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Senator Bernie Sanders said Wednesday that he is “feeling good” after undergoing an emergency medical procedure this week to have two stents inserted in an artery.

But the political fallout from his health incident may reverberate long after the Vermonter returns to the campaign trail.

The scare, several political analysts asserted, highlights Sanders’ age and, in a crowded field just four months before the Feb. 3 Iowa caucus, could give voters pause about the 78-year-old liberal and potentially boost Senator Elizabeth Warren.

“While Sanders might be totally fine, any kind of serious health scare involving a candidate this late in the campaign is going to elevate questions about his age,” said Alan Abramowitz, a political science professor at Emory University in Atlanta. “A lot of Democrats want a candidate who can beat Trump and wage a months-long campaign. With Sanders, there are now questions about his health, with [former vice president Joe] Biden there are questions about his off-script moments where you wonder, ‘What he is thinking?’ ”

“This whole episode works to Warren’s advantage,” Abramowitz said.

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All of Sanders’s scheduled campaign events have been canceled until further notice. And a first round of television ads has also been axed, at least in Iowa, his campaign said Wednesday

Still, provided Sanders makes a full recovery, Democratic consultant Erik Smith expects Sanders’s supporters to stick with the Vermont senator.

“Where this health scare may have an impact is among voters still making up their minds. Sanders needs to grow his level of support and something like this could give people pause,” said Smith, who has worked on a number of Democratic presidential campaigns but is neutral in the 2020 contest.

Poll after poll shows Warren is, by far, the preferred “second choice” among likely Democratic primary voters who back someone else. This means that should voters sour on their current favorite, they might consider Warren next. For example, a recent Morning Consult/Politico national poll found that nearly a third of Sanders supporters could turn to Warren.

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In a statement Wednesday morning, the campaign said that during an event in Las Vegas Tuesday night, Sanders began to feel some chest discomfort. After a full medical evaluation, it was determined there was a blockage in one of his arteries, and two stents were successfully inserted. This is the second time Sanders needed medical treatment this year. In March, he needed seven stitches after he cut his head on a hotel shower door, which was not a result of a fall.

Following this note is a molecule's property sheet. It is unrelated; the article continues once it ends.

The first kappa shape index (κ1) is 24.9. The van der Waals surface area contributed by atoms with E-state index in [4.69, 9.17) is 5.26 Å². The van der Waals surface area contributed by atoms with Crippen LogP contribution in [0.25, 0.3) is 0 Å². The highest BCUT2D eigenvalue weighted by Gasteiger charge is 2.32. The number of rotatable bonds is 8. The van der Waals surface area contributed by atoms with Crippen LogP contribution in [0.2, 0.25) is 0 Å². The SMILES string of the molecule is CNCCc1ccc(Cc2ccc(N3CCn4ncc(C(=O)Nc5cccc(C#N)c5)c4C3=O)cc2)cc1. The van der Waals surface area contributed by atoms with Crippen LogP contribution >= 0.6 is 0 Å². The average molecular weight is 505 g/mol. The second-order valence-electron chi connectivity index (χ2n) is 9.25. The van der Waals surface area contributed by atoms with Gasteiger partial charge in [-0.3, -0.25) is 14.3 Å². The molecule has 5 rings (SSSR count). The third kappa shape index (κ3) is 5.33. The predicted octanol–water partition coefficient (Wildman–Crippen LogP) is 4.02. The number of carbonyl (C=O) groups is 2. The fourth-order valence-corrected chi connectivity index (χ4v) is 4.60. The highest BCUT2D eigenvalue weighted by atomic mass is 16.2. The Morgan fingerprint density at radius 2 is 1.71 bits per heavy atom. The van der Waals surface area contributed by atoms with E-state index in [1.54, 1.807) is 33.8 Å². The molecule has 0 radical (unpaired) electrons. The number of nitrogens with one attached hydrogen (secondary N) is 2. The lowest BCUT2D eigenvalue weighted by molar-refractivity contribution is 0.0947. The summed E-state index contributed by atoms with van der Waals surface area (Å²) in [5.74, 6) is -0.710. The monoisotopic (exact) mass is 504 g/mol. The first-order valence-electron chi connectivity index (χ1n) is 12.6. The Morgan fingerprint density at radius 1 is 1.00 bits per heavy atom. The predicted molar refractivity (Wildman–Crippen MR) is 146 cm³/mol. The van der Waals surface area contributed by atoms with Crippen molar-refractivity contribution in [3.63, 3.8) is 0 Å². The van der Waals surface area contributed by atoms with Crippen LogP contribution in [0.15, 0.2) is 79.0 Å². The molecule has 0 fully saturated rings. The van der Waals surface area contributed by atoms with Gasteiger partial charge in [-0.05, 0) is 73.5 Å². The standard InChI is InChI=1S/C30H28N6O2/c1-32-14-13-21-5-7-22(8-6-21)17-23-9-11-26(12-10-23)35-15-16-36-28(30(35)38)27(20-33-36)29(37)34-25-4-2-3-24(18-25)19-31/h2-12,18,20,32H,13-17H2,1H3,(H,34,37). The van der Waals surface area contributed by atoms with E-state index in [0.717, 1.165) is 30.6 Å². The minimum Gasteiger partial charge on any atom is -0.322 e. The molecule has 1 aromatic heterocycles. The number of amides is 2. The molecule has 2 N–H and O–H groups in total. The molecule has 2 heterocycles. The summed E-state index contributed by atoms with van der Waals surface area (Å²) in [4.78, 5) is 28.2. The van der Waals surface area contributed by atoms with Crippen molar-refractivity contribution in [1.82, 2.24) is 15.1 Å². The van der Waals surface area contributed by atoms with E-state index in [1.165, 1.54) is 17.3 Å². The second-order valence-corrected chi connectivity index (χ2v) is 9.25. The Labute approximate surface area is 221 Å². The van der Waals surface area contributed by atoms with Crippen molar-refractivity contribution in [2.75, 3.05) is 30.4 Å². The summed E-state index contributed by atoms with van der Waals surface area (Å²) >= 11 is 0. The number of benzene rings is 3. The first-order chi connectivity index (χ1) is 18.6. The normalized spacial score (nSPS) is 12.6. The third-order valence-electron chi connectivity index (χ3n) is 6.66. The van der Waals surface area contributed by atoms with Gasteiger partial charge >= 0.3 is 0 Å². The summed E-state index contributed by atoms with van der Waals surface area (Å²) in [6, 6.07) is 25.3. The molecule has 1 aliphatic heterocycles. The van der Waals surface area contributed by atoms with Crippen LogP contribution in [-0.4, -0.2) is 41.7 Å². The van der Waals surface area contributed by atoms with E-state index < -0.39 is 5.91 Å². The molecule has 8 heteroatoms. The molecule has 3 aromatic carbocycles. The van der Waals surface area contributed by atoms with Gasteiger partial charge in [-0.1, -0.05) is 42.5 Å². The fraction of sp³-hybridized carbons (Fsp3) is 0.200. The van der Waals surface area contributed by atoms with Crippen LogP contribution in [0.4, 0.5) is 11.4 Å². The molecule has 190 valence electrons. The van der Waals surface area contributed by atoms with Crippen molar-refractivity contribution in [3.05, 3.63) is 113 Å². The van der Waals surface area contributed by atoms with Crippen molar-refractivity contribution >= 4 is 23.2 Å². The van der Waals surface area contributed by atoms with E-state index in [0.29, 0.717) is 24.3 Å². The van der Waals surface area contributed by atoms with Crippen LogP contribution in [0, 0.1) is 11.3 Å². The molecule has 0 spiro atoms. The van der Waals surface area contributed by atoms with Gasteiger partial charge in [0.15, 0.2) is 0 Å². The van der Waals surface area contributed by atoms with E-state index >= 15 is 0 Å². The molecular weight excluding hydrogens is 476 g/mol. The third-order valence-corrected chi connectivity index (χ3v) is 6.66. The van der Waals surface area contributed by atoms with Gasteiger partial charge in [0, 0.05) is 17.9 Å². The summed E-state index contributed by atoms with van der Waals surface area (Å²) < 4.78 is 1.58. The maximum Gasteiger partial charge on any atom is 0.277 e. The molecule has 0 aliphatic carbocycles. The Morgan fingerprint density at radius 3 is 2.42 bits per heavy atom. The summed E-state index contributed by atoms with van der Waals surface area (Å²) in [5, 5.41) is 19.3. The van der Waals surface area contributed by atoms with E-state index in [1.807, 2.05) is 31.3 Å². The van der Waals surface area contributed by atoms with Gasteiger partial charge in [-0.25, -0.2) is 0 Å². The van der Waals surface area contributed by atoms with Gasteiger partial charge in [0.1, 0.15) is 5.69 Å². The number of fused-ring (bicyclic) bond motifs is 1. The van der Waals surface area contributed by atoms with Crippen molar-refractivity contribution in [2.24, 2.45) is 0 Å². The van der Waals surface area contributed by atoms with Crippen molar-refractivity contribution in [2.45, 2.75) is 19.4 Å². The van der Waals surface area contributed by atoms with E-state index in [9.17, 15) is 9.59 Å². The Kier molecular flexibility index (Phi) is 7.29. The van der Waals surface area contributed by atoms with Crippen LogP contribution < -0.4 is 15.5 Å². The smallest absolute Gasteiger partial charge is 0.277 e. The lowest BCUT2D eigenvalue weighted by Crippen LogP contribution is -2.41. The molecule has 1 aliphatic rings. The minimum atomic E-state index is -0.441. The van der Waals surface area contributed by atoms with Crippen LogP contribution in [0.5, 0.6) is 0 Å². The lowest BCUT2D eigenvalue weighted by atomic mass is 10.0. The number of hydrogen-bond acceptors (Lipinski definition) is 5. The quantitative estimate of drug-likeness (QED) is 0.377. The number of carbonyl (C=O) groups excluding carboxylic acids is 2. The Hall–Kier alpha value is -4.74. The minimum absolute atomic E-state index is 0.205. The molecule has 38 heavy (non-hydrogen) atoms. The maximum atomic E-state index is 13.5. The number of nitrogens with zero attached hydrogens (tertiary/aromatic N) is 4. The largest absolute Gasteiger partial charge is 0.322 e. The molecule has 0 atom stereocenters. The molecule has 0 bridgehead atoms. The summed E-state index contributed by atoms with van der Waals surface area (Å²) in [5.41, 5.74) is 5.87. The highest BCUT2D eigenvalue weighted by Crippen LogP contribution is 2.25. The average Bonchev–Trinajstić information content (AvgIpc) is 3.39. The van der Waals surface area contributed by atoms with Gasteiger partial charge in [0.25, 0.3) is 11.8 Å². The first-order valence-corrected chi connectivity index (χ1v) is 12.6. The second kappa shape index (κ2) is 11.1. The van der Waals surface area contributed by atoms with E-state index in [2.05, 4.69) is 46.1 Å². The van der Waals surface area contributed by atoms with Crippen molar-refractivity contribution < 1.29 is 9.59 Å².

As Sanders rests in the Las Vegas area, his heart incident serves as a reminder that the three top Democratic contenders are among the oldest candidates to ever run for president. Sanders is 78, Biden is 76, and Warren is 70. All are trying to defeat Donald Trump, 73, who was the oldest person to assume the presidency.

Still, Sanders is far from formally suspending his campaign or dropping out. Stent insertions are a relatively common medical procedure that don’t sideline most people, allowing them to return to work and life.

That’s why Steve Rosenthal, a veteran national Democratic strategist and labor leader, is skeptical Sanders’s time off the trail will have any lasting effect.

“It is a rigorous thing to run for the White House, and it takes a lot out of people,” Rosenthal said. “Voters will have to decide whether these candidates are up to the task, but so far this sounds like this is a pretty minor procedure for Sanders.”

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Sanders tweeted late Wednesday afternoon that he is “feeling good. I’m fortunate to have good health care and great doctors and nurses helping me to recover.”

Always on message, Sanders added that “None of us know when a medical emergency might affect us. And no one should fear going bankrupt if it occurs. Medicare for All!”

Sanders isn’t the first national candidate to have heart issues in the midst of a campaign. President Dwight Eisenhower won reelection after a serious heart attack. George H.W. Bush was diagnosed with an irregular heartbeat while in office. Dick Cheney suffered his fourth heart attack just before becoming vice president.

The closest analogy for what Sanders is going through now was in 1999, when former New Jersey senator Bill Bradley, running for the Democratic nomination for president, was hospitalized during his presidential campaign for treatment of an irregular heartbeat, just weeks before the Iowa caucuses.

However, Sanders’s health concerns coincide with overall questions about his campaign’s political health. National and early state polls show Warren either tied or taking the lead from Biden, while Sanders’s poll numbers have dropped.

That said, just hours before Sanders went into the hospital, the campaign was in a good mood. It announced the senator had raised $25.3 million in the third quarter of the year, which could lead the entire field by the time all candidates announce their own amounts in the next few weeks.

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While Sanders is sidelined, Biden’s family is mired — fairly or unfairly — in a scandal at the center of the House of Representatives’ impeachment inquiry, which involves Trump wanting dirt about Biden’s son’s involvement with a Ukrainian energy company.

Which leaves Warren, who wished Sanders a speedy recovery, as the only top-tier candidate running at full throttle.


James Pindell can be reached at james.pindell@globe.com. Follow him on Twitter @jamespindell or subscribe to his Ground Game newsletter on politics: http://pages.email.bostonglobe.com/GroundGameSignUp